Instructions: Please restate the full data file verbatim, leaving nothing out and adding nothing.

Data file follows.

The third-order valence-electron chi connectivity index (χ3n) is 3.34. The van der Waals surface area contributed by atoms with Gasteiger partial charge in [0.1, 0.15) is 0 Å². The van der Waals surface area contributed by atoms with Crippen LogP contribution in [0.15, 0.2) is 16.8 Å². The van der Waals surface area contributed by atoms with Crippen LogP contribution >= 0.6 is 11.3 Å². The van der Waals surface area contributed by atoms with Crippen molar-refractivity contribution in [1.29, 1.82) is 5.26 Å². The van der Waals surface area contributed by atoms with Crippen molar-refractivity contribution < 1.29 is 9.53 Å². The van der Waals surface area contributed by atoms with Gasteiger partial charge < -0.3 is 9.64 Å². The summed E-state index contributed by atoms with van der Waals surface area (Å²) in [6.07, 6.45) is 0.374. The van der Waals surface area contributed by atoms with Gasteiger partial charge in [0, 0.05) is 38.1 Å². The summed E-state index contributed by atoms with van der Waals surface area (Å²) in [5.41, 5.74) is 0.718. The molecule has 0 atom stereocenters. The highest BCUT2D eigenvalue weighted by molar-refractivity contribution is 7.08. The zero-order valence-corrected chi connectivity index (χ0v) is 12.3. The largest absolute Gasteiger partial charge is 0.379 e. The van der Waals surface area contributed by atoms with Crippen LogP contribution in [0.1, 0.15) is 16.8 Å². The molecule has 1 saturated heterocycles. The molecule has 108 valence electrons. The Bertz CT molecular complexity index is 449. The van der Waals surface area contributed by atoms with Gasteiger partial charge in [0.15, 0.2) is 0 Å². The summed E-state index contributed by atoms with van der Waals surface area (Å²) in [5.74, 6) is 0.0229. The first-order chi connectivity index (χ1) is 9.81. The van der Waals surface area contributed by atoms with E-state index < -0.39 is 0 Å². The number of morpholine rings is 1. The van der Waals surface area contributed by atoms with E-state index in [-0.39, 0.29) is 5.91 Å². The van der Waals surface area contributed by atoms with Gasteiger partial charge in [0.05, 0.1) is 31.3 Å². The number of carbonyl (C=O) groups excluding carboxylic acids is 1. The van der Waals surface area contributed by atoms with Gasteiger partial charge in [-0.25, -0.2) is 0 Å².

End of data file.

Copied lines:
The third-order valence-electron chi connectivity index (χ3n) is 3.34. The van der Waals surface area contributed by atoms with Gasteiger partial charge in [0.1, 0.15) is 0 Å². The van der Waals surface area contributed by atoms with Crippen LogP contribution in [0.15, 0.2) is 16.8 Å². The van der Waals surface area contributed by atoms with Crippen LogP contribution >= 0.6 is 11.3 Å². The van der Waals surface area contributed by atoms with Crippen molar-refractivity contribution in [1.29, 1.82) is 5.26 Å². The van der Waals surface area contributed by atoms with Crippen molar-refractivity contribution < 1.29 is 9.53 Å². The van der Waals surface area contributed by atoms with Gasteiger partial charge < -0.3 is 9.64 Å². The summed E-state index contributed by atoms with van der Waals surface area (Å²) in [6.07, 6.45) is 0.374. The van der Waals surface area contributed by atoms with Gasteiger partial charge in [0, 0.05) is 38.1 Å². The summed E-state index contributed by atoms with van der Waals surface area (Å²) in [5.41, 5.74) is 0.718. The molecule has 0 atom stereocenters. The highest BCUT2D eigenvalue weighted by molar-refractivity contribution is 7.08. The zero-order valence-corrected chi connectivity index (χ0v) is 12.3. The largest absolute Gasteiger partial charge is 0.379 e. The van der Waals surface area contributed by atoms with Crippen LogP contribution in [0.1, 0.15) is 16.8 Å². The molecule has 1 saturated heterocycles. The molecule has 108 valence electrons. The Bertz CT molecular complexity index is 449. The van der Waals surface area contributed by atoms with Gasteiger partial charge in [0.15, 0.2) is 0 Å². The summed E-state index contributed by atoms with van der Waals surface area (Å²) in [5.74, 6) is 0.0229. The first-order chi connectivity index (χ1) is 9.81. The van der Waals surface area contributed by atoms with E-state index < -0.39 is 0 Å². The number of morpholine rings is 1. The van der Waals surface area contributed by atoms with E-state index in [-0.39, 0.29) is 5.91 Å². The van der Waals surface area contributed by atoms with Gasteiger partial charge in [0.05, 0.1) is 31.3 Å². The number of carbonyl (C=O) groups excluding carboxylic acids is 1. The van der Waals surface area contributed by atoms with Gasteiger partial charge in [-0.25, -0.2) is 0 Å².